• Make sure everyone knows how to share information. Have regular meetings, a plan for communication, and teach good communication skills.
  • Value different opinions to make sure everyone feels included.
  • Encourage employees to keep learning and improving their communications skills.
  • Avoid biased language
  • Find out employee's communication preferences.

Communication barrier #6: Language barriers

Language or vocabulary differences can make communication difficult. This is not only when it comes to different languages but also when people in different departments use different jargon. Language barriers to communication can be caused by a lack of cultural understanding. It is important to respect different communication styles.

How to knock them down:

If there's a major language difference in your workplace, you'll need to look into translation services to bridge that divide. But here are some other important things to keep in mind:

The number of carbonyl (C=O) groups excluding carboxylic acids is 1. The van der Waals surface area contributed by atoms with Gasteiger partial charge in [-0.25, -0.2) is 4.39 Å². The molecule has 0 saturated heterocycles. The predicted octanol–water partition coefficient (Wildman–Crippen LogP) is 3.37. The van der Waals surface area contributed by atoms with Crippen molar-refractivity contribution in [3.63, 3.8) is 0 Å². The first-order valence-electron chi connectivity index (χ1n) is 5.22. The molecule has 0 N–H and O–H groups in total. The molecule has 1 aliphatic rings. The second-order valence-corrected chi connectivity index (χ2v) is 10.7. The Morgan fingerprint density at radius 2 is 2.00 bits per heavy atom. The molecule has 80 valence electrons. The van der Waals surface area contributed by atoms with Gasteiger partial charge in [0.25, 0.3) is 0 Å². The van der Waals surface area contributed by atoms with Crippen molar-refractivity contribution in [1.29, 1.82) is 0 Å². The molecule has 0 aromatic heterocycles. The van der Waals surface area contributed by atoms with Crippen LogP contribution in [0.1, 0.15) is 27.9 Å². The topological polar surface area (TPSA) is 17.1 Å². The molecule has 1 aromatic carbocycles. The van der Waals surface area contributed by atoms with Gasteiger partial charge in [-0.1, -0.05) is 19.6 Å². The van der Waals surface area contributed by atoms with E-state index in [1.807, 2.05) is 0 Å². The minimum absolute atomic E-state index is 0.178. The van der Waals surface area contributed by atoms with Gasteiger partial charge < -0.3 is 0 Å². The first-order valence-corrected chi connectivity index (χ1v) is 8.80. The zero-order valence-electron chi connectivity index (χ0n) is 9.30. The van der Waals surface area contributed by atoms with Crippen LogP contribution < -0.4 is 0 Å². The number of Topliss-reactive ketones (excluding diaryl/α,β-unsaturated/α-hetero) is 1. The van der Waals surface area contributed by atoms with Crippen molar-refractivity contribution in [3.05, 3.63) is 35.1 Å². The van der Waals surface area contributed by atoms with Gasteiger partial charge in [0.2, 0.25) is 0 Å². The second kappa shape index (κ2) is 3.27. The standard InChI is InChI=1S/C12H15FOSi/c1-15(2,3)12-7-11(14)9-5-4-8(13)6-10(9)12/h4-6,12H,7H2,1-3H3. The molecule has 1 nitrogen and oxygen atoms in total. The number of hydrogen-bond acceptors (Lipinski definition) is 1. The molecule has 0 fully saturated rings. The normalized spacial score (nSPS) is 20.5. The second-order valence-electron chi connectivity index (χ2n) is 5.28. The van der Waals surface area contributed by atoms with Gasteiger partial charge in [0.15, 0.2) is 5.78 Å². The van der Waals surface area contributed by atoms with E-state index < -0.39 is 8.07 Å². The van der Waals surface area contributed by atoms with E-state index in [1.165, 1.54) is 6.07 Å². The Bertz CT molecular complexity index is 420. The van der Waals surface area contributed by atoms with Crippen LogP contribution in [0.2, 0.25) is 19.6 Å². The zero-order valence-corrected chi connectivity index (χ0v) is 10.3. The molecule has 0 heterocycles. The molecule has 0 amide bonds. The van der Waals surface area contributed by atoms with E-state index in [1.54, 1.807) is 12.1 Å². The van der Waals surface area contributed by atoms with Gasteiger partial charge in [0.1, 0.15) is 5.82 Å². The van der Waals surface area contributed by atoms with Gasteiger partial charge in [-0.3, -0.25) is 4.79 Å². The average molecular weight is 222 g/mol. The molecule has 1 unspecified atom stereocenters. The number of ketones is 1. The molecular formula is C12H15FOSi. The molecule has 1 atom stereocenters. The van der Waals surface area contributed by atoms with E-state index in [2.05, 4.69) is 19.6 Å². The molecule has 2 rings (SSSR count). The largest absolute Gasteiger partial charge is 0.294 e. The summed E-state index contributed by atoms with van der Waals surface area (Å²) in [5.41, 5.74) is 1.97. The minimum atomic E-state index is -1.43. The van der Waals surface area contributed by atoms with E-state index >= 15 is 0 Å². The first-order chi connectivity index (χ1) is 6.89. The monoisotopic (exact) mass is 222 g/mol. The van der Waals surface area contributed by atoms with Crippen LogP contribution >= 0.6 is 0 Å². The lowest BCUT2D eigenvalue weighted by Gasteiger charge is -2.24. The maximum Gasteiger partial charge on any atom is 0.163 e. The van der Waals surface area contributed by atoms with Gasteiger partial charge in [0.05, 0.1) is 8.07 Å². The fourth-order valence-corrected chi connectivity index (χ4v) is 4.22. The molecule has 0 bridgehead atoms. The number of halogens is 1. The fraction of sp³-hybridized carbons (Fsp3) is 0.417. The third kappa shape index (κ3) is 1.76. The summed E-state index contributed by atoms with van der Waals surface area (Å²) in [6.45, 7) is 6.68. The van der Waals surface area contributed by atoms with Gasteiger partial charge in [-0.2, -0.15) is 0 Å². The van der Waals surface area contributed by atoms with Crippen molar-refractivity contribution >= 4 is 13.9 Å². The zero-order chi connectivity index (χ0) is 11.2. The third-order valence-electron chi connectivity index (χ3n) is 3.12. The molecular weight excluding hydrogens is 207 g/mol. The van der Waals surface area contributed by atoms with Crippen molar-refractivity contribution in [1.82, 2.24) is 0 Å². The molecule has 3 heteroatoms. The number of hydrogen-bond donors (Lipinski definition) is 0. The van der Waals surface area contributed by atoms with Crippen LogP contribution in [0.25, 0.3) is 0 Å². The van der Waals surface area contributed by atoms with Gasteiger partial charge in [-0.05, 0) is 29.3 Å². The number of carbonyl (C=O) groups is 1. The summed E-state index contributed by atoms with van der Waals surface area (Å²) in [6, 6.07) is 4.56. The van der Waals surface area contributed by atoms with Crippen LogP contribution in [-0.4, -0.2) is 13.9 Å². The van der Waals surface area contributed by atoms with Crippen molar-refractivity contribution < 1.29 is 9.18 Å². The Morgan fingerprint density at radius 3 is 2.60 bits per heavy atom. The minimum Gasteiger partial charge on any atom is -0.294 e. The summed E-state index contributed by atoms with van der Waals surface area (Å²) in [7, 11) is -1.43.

• Develop successful communication systems for target audiences within the organization.
  • Be mindful of jargon and encourage your team members to state things as simply as possible. 
  • Remember body language too. Different cultures interpret gestures and body language differently. Be aware of your nonverbal communication.
  • Use visuals, demonstrations, and examples where possible. Those can help provide a lot more clarity than written or verbal communication.
  • Avoid irrelevant content and unnecessary long-form content
  • Segment audiences: adjust communication based on language and culture.

Communication barrier #7: Perceptual barriers

Imagine that you went into a meeting with the assumption that it was going to be a major waste of your time. How inclined are you to listen closely? To engage in the discussion? To actively participate?

Your motivation is probably running pretty low, isn't it? That's a perceptual barrier.

The assumptions we carry with us into exchanges influence our communication style. They can actually hinder our ability to get our point across or result in poor listening. This can create difficult situations for employees.

How to knock them down:

It'd be nice if your own perceptions, biases, and assumptions had a simple “off” switch. While navigating around this barrier isn't quite that easy, these tips can help:

  • Support your points with facts and evidence. That type of proof helps to back up your claims, regardless of someone's perceptions.
  • View situations from a different perspective, and encourage team members to do the same.